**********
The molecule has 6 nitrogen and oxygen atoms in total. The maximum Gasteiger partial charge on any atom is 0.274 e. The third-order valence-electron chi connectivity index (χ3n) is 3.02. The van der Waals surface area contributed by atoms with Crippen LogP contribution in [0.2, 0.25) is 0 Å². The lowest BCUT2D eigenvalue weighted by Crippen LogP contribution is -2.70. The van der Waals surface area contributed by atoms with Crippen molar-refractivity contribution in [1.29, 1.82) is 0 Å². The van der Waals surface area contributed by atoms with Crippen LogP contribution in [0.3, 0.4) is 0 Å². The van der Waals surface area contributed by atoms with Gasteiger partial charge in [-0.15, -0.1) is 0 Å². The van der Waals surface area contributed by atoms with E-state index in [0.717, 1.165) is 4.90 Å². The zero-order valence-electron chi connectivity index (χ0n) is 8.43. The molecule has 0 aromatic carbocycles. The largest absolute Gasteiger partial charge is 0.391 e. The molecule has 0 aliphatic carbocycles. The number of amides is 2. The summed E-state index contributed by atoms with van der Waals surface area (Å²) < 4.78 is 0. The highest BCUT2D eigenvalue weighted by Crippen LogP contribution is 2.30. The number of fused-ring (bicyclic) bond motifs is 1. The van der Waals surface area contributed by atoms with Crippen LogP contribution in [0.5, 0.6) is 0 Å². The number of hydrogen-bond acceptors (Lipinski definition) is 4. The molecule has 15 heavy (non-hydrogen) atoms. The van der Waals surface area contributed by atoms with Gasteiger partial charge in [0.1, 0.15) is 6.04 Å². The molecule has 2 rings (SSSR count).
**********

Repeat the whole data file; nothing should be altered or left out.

The molecule has 6 nitrogen and oxygen atoms in total. The maximum Gasteiger partial charge on any atom is 0.274 e. The third-order valence-electron chi connectivity index (χ3n) is 3.02. The van der Waals surface area contributed by atoms with Crippen LogP contribution in [0.2, 0.25) is 0 Å². The lowest BCUT2D eigenvalue weighted by Crippen LogP contribution is -2.70. The van der Waals surface area contributed by atoms with Crippen molar-refractivity contribution in [1.29, 1.82) is 0 Å². The van der Waals surface area contributed by atoms with Crippen LogP contribution in [0.3, 0.4) is 0 Å². The van der Waals surface area contributed by atoms with Gasteiger partial charge in [-0.15, -0.1) is 0 Å². The van der Waals surface area contributed by atoms with E-state index in [0.717, 1.165) is 4.90 Å². The zero-order valence-electron chi connectivity index (χ0n) is 8.43. The molecule has 0 aromatic carbocycles. The largest absolute Gasteiger partial charge is 0.391 e. The molecule has 0 aliphatic carbocycles. The number of amides is 2. The summed E-state index contributed by atoms with van der Waals surface area (Å²) < 4.78 is 0. The highest BCUT2D eigenvalue weighted by Crippen LogP contribution is 2.30. The number of fused-ring (bicyclic) bond motifs is 1. The van der Waals surface area contributed by atoms with Crippen LogP contribution in [0.5, 0.6) is 0 Å². The number of hydrogen-bond acceptors (Lipinski definition) is 4. The molecule has 15 heavy (non-hydrogen) atoms. The van der Waals surface area contributed by atoms with Gasteiger partial charge in [0.1, 0.15) is 6.04 Å². The molecule has 2 rings (SSSR count).